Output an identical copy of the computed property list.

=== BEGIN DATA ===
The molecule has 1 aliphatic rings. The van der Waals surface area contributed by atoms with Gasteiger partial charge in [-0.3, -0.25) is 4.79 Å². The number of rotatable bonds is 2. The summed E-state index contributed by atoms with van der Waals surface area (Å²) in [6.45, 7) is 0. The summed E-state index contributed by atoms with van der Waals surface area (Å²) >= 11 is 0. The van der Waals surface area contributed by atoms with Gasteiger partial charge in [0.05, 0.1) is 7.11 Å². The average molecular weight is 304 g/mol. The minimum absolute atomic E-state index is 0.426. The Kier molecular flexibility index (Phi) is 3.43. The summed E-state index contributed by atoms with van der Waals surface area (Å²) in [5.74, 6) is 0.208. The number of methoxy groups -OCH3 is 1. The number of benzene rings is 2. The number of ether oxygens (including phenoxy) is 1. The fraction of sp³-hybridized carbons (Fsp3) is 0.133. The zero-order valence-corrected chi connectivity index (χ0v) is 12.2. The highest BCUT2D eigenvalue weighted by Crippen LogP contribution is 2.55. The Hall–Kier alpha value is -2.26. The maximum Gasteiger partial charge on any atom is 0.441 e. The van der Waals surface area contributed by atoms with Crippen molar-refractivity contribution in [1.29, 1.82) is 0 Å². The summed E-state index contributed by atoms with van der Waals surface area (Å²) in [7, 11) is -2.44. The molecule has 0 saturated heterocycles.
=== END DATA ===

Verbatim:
The molecule has 1 aliphatic rings. The van der Waals surface area contributed by atoms with Gasteiger partial charge in [-0.3, -0.25) is 4.79 Å². The number of rotatable bonds is 2. The summed E-state index contributed by atoms with van der Waals surface area (Å²) in [6.45, 7) is 0. The summed E-state index contributed by atoms with van der Waals surface area (Å²) >= 11 is 0. The van der Waals surface area contributed by atoms with Gasteiger partial charge in [0.05, 0.1) is 7.11 Å². The average molecular weight is 304 g/mol. The minimum absolute atomic E-state index is 0.426. The Kier molecular flexibility index (Phi) is 3.43. The summed E-state index contributed by atoms with van der Waals surface area (Å²) in [5.74, 6) is 0.208. The number of methoxy groups -OCH3 is 1. The number of benzene rings is 2. The number of ether oxygens (including phenoxy) is 1. The fraction of sp³-hybridized carbons (Fsp3) is 0.133. The zero-order valence-corrected chi connectivity index (χ0v) is 12.2. The highest BCUT2D eigenvalue weighted by Crippen LogP contribution is 2.55. The Hall–Kier alpha value is -2.26. The maximum Gasteiger partial charge on any atom is 0.441 e. The van der Waals surface area contributed by atoms with Crippen molar-refractivity contribution in [1.29, 1.82) is 0 Å². The summed E-state index contributed by atoms with van der Waals surface area (Å²) in [7, 11) is -2.44. The molecule has 0 saturated heterocycles.